Two weeks ago my wife gave birth to our seventh child. As always for me, the birth of a child is months of anticipation and excitement mixed with a little anxiety followed by the most amazing climactic moment. Even after just two weeks, it seems impossible to imagine my life without this new child in it.
But as I look back over the past ten months of pregnancy, I realize that life continued as normal even though we were awaiting this momentous event. School and chores still happened at home. Work had to be done. We experienced loss and heartache. We witnessed new births and rebirths. Holidays and birthdays were celebrated.
This spring, as the time for our new arrival grew closer, I found myself teaching a bible study on the book of Revelation. Much like waiting for a child, it is a book about anticipation, anxiety and promise. It has long fascinated (and confused) many christians. It is interesting, but also unnerving. And while there is so much to explore in the book, as time drew close for our baby to show up I found myself fascinated by the numbers in the book. Specifically, the number seven.
The numbers in the book of Revelation have long been a source of intrigue. Whether it is the 144,000 of chapter seven, the 1000 years of chapter 20 or the cryptic time, times and half a time, the numbers are a rabbit hole that you can head down for a long time. But the number seven stands out. Whether it is seven seals on a sacred scroll, seven angels with seven trumpets, or seven bowls of wrath, the number seven dominates the book.
It is clear that for John the number seven is the number of perfection. It is God’s number. So much so that the number of the beast is 666, a trio of imperfection. But rather than focus on the number, what fascinates me is the meaning of perfection.
For most of my life I have been reminded that Jesus was perfect. Perfect. What we usually mean by this is that He was sinless. In other words, He never did a wrong thing. Never cheated. Never lied. Never stole. Perfection is not committing a sin.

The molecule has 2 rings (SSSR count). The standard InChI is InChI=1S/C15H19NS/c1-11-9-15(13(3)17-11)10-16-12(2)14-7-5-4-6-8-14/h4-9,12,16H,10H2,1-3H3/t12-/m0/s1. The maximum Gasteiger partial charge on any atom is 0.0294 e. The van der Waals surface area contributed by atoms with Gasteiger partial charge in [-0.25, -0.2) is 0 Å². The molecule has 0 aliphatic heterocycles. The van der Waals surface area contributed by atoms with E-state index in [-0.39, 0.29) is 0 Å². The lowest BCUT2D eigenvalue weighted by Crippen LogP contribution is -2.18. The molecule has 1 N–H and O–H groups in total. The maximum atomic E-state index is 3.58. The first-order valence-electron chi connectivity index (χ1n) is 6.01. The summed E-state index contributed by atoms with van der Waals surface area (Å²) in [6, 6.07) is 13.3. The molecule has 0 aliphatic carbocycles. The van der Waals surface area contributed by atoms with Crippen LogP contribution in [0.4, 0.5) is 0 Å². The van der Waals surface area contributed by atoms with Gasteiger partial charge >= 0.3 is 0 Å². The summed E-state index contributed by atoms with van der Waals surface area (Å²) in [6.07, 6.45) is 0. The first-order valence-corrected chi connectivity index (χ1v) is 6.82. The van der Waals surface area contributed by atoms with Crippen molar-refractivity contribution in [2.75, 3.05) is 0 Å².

But that view of perfection sells both Jesus and perfection short. Jesus isn’t perfect just because he never murdered or committed adultery. Rather, He is perfect because of how He loves, shows mercy and applies grace. A person can go through a day not committing any particular sin, and still be a real jerk.
In Revelation, perfection has to do with completeness. Wholeness. When things find the fulfillment God has for them, they are perfected. While many difficult and bad things happen along the way, when God’s will is finally accomplished it is complete and perfect.
Perfection isn’t the absence of badness, but the fulfillment of God’s purposes.
For too long, we have thought our purpose in life to be toeing some very narrow line. What if instead we sought perfection. Real perfection. Lavishing grace on others. Offering ourselves in acts of service and mercy. Truly loving our neighbor.
Yes, we must avoid sin. Not because avoiding it is our goal. But because sin draws us away from the perfect life we have in God. It keeps me from reaching for completeness and wholeness. It makes me want to settle for okay or good enough. But I have had enough of mediocre, I want perfect.
Two weeks ago my wife gave birth to our seventh child. His name is Quinton. He makes me want to do better, love harder, give more generously. He is exactly what God intended. He is perfect. (at least for now)